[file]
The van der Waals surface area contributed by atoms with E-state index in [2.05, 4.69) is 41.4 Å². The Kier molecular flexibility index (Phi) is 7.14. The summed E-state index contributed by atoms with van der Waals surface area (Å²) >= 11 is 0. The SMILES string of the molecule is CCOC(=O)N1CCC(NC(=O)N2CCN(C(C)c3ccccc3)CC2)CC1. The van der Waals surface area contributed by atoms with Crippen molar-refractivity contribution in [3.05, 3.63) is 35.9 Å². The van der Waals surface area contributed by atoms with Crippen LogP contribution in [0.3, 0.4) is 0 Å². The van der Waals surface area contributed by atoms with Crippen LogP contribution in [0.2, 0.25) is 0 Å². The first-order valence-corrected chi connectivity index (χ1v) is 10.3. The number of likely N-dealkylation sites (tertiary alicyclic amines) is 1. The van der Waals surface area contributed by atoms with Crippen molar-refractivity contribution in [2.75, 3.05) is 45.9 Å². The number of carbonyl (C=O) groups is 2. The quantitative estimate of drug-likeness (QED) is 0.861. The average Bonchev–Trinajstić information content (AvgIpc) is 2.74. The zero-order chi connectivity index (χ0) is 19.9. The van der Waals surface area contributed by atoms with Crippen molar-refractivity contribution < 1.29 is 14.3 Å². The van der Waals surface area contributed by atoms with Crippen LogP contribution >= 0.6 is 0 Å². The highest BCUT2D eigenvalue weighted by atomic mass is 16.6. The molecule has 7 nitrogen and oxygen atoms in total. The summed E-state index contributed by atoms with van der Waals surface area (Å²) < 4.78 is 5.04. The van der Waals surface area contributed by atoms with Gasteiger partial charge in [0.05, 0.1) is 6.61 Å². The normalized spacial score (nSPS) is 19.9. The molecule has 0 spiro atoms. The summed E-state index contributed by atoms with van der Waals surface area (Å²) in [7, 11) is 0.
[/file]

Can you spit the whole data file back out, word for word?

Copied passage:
The van der Waals surface area contributed by atoms with E-state index in [2.05, 4.69) is 41.4 Å². The Kier molecular flexibility index (Phi) is 7.14. The summed E-state index contributed by atoms with van der Waals surface area (Å²) >= 11 is 0. The SMILES string of the molecule is CCOC(=O)N1CCC(NC(=O)N2CCN(C(C)c3ccccc3)CC2)CC1. The van der Waals surface area contributed by atoms with Crippen molar-refractivity contribution in [3.05, 3.63) is 35.9 Å². The van der Waals surface area contributed by atoms with Crippen LogP contribution in [0.3, 0.4) is 0 Å². The van der Waals surface area contributed by atoms with Crippen LogP contribution in [0.2, 0.25) is 0 Å². The first-order valence-corrected chi connectivity index (χ1v) is 10.3. The number of likely N-dealkylation sites (tertiary alicyclic amines) is 1. The van der Waals surface area contributed by atoms with Crippen molar-refractivity contribution in [2.75, 3.05) is 45.9 Å². The number of carbonyl (C=O) groups is 2. The quantitative estimate of drug-likeness (QED) is 0.861. The average Bonchev–Trinajstić information content (AvgIpc) is 2.74. The zero-order chi connectivity index (χ0) is 19.9. The van der Waals surface area contributed by atoms with Crippen molar-refractivity contribution < 1.29 is 14.3 Å². The van der Waals surface area contributed by atoms with Crippen LogP contribution >= 0.6 is 0 Å². The highest BCUT2D eigenvalue weighted by atomic mass is 16.6. The molecule has 7 nitrogen and oxygen atoms in total. The summed E-state index contributed by atoms with van der Waals surface area (Å²) < 4.78 is 5.04. The van der Waals surface area contributed by atoms with Gasteiger partial charge in [0.05, 0.1) is 6.61 Å². The normalized spacial score (nSPS) is 19.9. The molecule has 0 spiro atoms. The summed E-state index contributed by atoms with van der Waals surface area (Å²) in [7, 11) is 0.